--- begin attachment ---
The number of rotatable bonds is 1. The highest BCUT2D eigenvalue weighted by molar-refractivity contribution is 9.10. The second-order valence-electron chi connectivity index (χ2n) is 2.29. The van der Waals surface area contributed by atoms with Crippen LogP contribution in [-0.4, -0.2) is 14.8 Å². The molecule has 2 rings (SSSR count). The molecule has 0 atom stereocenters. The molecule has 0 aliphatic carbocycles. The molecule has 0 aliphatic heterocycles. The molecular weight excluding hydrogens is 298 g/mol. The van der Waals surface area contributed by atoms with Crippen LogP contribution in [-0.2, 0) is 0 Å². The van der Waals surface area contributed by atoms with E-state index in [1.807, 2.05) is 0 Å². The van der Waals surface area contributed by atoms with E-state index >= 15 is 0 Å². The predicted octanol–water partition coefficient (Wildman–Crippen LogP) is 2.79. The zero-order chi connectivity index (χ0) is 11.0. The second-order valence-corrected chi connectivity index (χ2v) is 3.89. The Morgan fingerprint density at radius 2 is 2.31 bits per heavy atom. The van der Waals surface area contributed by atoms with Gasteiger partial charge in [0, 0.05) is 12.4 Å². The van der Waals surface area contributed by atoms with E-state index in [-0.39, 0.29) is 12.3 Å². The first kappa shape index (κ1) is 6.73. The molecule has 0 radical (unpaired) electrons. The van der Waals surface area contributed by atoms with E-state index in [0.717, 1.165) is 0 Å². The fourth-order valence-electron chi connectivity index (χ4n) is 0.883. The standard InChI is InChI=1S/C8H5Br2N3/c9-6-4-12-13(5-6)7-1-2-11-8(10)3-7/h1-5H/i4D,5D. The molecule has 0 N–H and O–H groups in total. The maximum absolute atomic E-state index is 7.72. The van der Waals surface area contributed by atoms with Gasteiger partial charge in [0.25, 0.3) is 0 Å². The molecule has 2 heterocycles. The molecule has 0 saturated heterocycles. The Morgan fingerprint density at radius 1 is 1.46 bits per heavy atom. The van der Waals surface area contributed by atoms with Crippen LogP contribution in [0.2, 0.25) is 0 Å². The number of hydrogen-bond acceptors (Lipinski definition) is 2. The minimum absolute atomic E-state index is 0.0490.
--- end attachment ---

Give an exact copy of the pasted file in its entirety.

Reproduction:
The number of rotatable bonds is 1. The highest BCUT2D eigenvalue weighted by molar-refractivity contribution is 9.10. The second-order valence-electron chi connectivity index (χ2n) is 2.29. The van der Waals surface area contributed by atoms with Crippen LogP contribution in [-0.4, -0.2) is 14.8 Å². The molecule has 2 rings (SSSR count). The molecule has 0 atom stereocenters. The molecule has 0 aliphatic carbocycles. The molecule has 0 aliphatic heterocycles. The molecular weight excluding hydrogens is 298 g/mol. The van der Waals surface area contributed by atoms with Crippen LogP contribution in [-0.2, 0) is 0 Å². The van der Waals surface area contributed by atoms with E-state index in [1.807, 2.05) is 0 Å². The van der Waals surface area contributed by atoms with E-state index >= 15 is 0 Å². The predicted octanol–water partition coefficient (Wildman–Crippen LogP) is 2.79. The zero-order chi connectivity index (χ0) is 11.0. The second-order valence-corrected chi connectivity index (χ2v) is 3.89. The Morgan fingerprint density at radius 2 is 2.31 bits per heavy atom. The van der Waals surface area contributed by atoms with Gasteiger partial charge in [0, 0.05) is 12.4 Å². The van der Waals surface area contributed by atoms with E-state index in [-0.39, 0.29) is 12.3 Å². The first kappa shape index (κ1) is 6.73. The molecule has 0 radical (unpaired) electrons. The van der Waals surface area contributed by atoms with E-state index in [0.717, 1.165) is 0 Å². The fourth-order valence-electron chi connectivity index (χ4n) is 0.883. The standard InChI is InChI=1S/C8H5Br2N3/c9-6-4-12-13(5-6)7-1-2-11-8(10)3-7/h1-5H/i4D,5D. The molecule has 0 N–H and O–H groups in total. The maximum absolute atomic E-state index is 7.72. The van der Waals surface area contributed by atoms with Gasteiger partial charge in [0.25, 0.3) is 0 Å². The molecule has 2 heterocycles. The molecule has 0 saturated heterocycles. The Morgan fingerprint density at radius 1 is 1.46 bits per heavy atom. The van der Waals surface area contributed by atoms with Crippen LogP contribution in [0.2, 0.25) is 0 Å². The number of hydrogen-bond acceptors (Lipinski definition) is 2. The minimum absolute atomic E-state index is 0.0490.